Bahrain: Investing in Food Security
Oxford Business Group | 24 August 2008
In a bid to ensure its long-term food security, Bahrain is negotiating a series of import agreements and investing in farmland in South East Asia.
In response to sharp rises in basic commodities, especially rice, Prime Minister Sheikh Khalifa bin Salman Al Khalifa said in March that Bahrain and other countries in the region had to turn their attention to maintaining adequate supplies for their populations as a matter of urgency.
"We need to draw lessons from the current spiralling inflation hitting the world and start seriously to think about ensuring food security in the Arab world," he said during a meeting with local officials.
With less than 3% of its 665 sq km landmass being rated as arable, Bahrain has limited agricultural lands that do not exceed 6000 ha, thus making the country heavily dependent on food imports. The Kingdom's growing population has exacerbated this situation, with a sharp rise in the number of foreign workers over the past decade. Today, some 1.2m people live in one of the most densely populated countries in the world.
Of prime concern is ensuring a steady supply of Basmati rice, one of the daily staples of the Bahraini diet. Bahrain imports an average of 44,000 tonnes of rice annually, mainly from Pakistan, India and Thailand. Though import levels have remained constant over the past five years, costs have not, with prices surging 20% last year, according to data from the Bahrain Centre for Study and Research (BCSR). The once affordable 40kg bag of Basmati rice that used to sell for $45, has doubled in price in the past 12 months, though the steep climb in prices is easing off as countries such as Thailand have been reporting strong harvests.
Sheikh Khalifa call has prompted Bahraini officials to take action. Following a visit to the Far East in late May, Hassan Abdulla Fakhro, the Minister of Industry and Commerce, announced an agreement with officials in the Philippines to allocate large plots of land to grow basmati rice in a bid to secure the Kingdom's needs at reasonable prices.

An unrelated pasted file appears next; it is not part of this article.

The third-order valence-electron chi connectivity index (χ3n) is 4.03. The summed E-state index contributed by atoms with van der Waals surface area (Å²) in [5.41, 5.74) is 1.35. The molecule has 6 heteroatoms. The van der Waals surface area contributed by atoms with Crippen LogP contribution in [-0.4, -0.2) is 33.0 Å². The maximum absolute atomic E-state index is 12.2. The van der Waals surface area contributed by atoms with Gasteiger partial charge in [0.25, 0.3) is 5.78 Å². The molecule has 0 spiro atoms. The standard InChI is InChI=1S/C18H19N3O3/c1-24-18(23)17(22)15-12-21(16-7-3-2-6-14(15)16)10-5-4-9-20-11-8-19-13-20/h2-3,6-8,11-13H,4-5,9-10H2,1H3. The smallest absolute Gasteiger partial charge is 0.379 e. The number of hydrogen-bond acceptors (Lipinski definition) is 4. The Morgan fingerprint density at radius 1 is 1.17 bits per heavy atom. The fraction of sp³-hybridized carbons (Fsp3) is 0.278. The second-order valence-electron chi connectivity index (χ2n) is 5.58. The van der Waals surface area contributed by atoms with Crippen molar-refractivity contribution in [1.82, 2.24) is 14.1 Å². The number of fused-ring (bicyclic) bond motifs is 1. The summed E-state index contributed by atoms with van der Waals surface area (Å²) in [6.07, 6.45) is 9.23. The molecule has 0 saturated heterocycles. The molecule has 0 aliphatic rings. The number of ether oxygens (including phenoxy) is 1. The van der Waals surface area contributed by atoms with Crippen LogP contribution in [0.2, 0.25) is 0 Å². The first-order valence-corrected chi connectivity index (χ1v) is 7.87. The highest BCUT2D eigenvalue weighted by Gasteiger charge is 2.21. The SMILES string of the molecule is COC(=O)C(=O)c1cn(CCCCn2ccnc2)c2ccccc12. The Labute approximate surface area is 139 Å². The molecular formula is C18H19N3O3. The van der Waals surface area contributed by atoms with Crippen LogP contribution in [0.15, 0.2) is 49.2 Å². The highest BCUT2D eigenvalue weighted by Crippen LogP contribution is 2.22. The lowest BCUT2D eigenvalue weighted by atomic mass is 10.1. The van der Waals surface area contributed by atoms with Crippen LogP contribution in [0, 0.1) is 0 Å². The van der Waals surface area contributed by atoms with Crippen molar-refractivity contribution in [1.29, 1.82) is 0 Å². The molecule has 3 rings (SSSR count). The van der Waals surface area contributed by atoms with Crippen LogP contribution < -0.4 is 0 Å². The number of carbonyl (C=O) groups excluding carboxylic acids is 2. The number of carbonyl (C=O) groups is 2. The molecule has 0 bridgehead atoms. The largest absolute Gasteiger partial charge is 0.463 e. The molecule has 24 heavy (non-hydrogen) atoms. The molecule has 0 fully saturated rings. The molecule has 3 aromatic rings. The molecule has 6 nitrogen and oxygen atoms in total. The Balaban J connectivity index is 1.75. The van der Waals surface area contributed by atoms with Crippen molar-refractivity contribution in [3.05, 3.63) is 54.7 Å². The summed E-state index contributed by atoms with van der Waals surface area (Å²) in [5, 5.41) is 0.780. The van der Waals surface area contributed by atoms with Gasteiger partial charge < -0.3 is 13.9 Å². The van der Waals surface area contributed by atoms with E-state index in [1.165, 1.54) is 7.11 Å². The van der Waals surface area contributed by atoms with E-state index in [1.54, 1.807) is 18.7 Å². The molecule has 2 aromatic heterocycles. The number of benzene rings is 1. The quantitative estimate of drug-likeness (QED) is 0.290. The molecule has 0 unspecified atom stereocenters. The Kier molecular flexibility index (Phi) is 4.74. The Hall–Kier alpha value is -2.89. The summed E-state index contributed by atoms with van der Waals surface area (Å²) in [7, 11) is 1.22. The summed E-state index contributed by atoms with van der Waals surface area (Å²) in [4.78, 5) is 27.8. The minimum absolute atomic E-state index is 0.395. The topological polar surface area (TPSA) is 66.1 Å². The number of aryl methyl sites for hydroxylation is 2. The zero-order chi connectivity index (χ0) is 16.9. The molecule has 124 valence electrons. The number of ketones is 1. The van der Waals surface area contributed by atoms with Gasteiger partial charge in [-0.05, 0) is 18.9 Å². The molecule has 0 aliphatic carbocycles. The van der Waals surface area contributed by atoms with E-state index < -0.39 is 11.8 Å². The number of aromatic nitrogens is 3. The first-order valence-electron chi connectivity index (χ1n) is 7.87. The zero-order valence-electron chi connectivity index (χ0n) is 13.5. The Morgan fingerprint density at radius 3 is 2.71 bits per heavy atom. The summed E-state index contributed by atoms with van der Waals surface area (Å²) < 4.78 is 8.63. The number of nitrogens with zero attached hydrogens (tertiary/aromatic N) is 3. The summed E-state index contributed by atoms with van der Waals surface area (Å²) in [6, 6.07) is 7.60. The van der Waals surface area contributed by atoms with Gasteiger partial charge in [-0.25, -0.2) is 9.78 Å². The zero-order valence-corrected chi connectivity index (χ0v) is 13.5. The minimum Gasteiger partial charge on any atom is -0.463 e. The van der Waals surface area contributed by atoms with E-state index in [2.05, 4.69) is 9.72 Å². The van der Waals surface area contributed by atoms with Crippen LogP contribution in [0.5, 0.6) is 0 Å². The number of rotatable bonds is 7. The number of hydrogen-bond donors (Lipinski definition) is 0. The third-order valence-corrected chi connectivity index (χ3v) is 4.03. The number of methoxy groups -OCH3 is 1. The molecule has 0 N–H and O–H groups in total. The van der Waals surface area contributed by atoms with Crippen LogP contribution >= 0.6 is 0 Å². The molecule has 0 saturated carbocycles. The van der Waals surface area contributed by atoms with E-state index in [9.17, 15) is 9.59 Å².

While the Philippines, like Bahrain, is a net importer of rice, it does have large tracts of arable land that could be developed if funding was made available. If the project goes ahead, it has the potential to not only improve the Kingdom's food security but also maintain rice supplies to the local population, and create employment.
This is a significant factor considering the protests that occurred in some South East Asian countries over rice shortages, at a time when exporters have been reaping windfall profits through taking advantage of high international prices.
Bahrain has also held talks with Thailand, the world's largest rice exporter, about investing in its agriculture sector, as well as inking a long-term agreement to buy up to 40,000 tonnes of rice over a certain period of time, as yet undetermined.
Bahrain has also been moving on the domestic front to make sure its rice needs are met and price rises do not hit locals too hard. The government has given 15% salary increases to public sector employees, as well as including other important products in its subsidy programme and granting families around $120 in monthly assistance. Additionally, it has recently beefed up price support on a number of basic commodities, including rice and flour, and has also cut import tariffs on many food products to help keep prices down.
While rising prices, high fuel and freighting charges, a weakening dollar and poor harvests experienced by some of Bahrain's main trading partners have combined to make food security a serious cause for concern, some argue that poor policies have also played a part.
According to researcher Abdullah Al Hadad, one of the prime causes for Bahrain's food shortages is the rapid urbanisation of the country. A lack of planning has contributed to the reduction of agricultural land in Bahrain as high-rise buildings have been constructed in all parts of the Kingdom - sparing nothing in their way, even farms, he was quoted as saying by local media on June 21.
There are additional concerns prompting Bahrain to consider offshore investments in agriculture. Primary amongst these is water.
Jaffar Habib, the assistant undersecretary of agricultural production at Bahrain's Ministry of Municipalities and Agriculture Affairs, said there were limits on how far the Kingdom's agricultural resources could be stretched.
"Our biggest challenges are the limited agricultural lands in Bahrain and shortage of water resources, so we are forced to use treated water for irrigation, despite conflicts we are facing from the public who fear the hygiene and purity of the water," he was reported as saying on July 18.
An additional concern identified by Habib is the reluctance of Bahrainis to work in the agriculture sector, with long hours and relatively low pay discouraging many from taking up a job on the land.
Bahrain is not the only Gulf state looking offshore to guarantee its food requirements. The United Arab Emirates government has been looking at investing in the agriculture sectors of Kazakhstan, Pakistan and Sudan, while Saudi Arabia is looking at plans to invest in farms in Thailand and reportedly holding talks with Pakistan over a land for oil deal.
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